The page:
Format

Send to

Choose Destination
See comment in PubMed Commons below
Int J Pharm. 2005 Nov 4;304(1-2):29-39. Epub 2005 Sep 21.

The effects of polyvinyl alcohol on the in vitro stability and delivery of spray-dried protein particles from surfactant-free HFA 134a-based pressurised metered dose inhalers.

Author information

1
Institute of Medicinal Plant Development, Chinese Academy of Medical Sciences & Peking Union Medical College, Xi Bei Wang, Hai Dian District, Beijing 100094, PR China.

Abstract

The objective of the present study was to investigate the physical stability of spray-dried proteins within surfactant-free hydrofluoroalkane (HFA) pressurised metered dose inhalers (pMDIs) during prolonged storage. Two model proteins (lysozyme and catalase) were spray-dried and stabilised in the presence of excipients, and subsequently suspended within HFA 134a. The pMDIs were stored valve-up for 6 months at room temperature (ca. 25 degrees C). Activities of the proteins were determined using biological assays and the fine particle fraction of the pMDIs was measured using a twin-stage impinger. The biological activities of catalase and lysozyme were found to be preserved in the presence of sugars and/or 80% hydrolysed polyvinyl alcohol (PVA) during spray drying. In addition, suspending the stabilised proteins within HFA for up to 6 months had little effect on their activity. The aerosolisation performance of lysozyme or catalase formulations containing either sucrose or trehalose as stabilisers appeared to deteriorate as a function of storage time. However, those formulations containing PVA were found to generate the greatest fine particle fraction, which in some cases was up to 50%, and to possess excellent physical stability during storage. The results indicated that the presence of PVA in the spray-dried stabilised protein particles could enhance the physical stability of particles, when suspended in the surfactant-free HFA MDI formulations, without affecting the protein stability upon prolonged storage.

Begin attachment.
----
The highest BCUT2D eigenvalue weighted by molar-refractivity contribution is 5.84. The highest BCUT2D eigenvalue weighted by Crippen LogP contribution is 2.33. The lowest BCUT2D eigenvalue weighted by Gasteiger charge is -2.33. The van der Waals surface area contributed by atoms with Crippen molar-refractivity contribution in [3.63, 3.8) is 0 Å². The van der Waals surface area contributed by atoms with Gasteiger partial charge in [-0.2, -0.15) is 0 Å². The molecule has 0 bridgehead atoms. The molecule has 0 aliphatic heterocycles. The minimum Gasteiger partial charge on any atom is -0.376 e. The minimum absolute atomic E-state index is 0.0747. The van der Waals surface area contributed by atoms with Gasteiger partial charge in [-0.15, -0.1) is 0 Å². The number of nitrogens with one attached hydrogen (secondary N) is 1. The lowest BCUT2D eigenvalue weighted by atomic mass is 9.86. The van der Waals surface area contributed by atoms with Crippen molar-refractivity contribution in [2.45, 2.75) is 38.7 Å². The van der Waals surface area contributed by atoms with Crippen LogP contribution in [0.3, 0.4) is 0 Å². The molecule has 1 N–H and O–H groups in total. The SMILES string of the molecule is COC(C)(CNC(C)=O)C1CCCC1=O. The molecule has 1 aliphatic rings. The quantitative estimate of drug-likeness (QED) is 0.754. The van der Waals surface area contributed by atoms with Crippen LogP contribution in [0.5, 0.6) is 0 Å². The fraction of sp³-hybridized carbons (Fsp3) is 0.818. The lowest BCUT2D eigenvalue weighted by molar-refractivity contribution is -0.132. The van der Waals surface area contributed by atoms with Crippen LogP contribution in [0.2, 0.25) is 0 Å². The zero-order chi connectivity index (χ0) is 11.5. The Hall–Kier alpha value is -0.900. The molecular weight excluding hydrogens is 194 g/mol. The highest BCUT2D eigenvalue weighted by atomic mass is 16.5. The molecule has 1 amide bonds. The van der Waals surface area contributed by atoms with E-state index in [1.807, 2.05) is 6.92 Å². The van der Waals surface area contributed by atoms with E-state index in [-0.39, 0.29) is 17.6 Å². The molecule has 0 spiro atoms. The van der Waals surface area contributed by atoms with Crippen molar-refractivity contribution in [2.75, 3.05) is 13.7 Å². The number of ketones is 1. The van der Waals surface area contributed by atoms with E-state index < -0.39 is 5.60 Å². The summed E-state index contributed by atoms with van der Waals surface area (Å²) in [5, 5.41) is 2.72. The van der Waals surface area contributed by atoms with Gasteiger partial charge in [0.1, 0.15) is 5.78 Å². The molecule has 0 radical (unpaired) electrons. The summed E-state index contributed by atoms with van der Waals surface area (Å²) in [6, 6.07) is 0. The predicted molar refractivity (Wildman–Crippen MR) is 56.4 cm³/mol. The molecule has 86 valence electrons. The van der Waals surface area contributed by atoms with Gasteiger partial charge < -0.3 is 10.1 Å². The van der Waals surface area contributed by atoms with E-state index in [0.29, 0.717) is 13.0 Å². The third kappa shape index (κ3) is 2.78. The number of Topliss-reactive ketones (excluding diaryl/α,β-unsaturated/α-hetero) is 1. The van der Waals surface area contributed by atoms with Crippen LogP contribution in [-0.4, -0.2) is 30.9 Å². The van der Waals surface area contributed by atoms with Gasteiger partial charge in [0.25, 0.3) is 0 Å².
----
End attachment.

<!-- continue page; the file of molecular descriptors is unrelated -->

PMID:
16181753
DOI:
10.1016/j.ijpharm.2005.07.013
[Indexed for MEDLINE]
PubMed Commons home

PubMed Commons

0 comments
How to join PubMed Commons

    Supplemental Content

    Full text links

    Icon for Elsevier Science
    Loading ...
    Support Center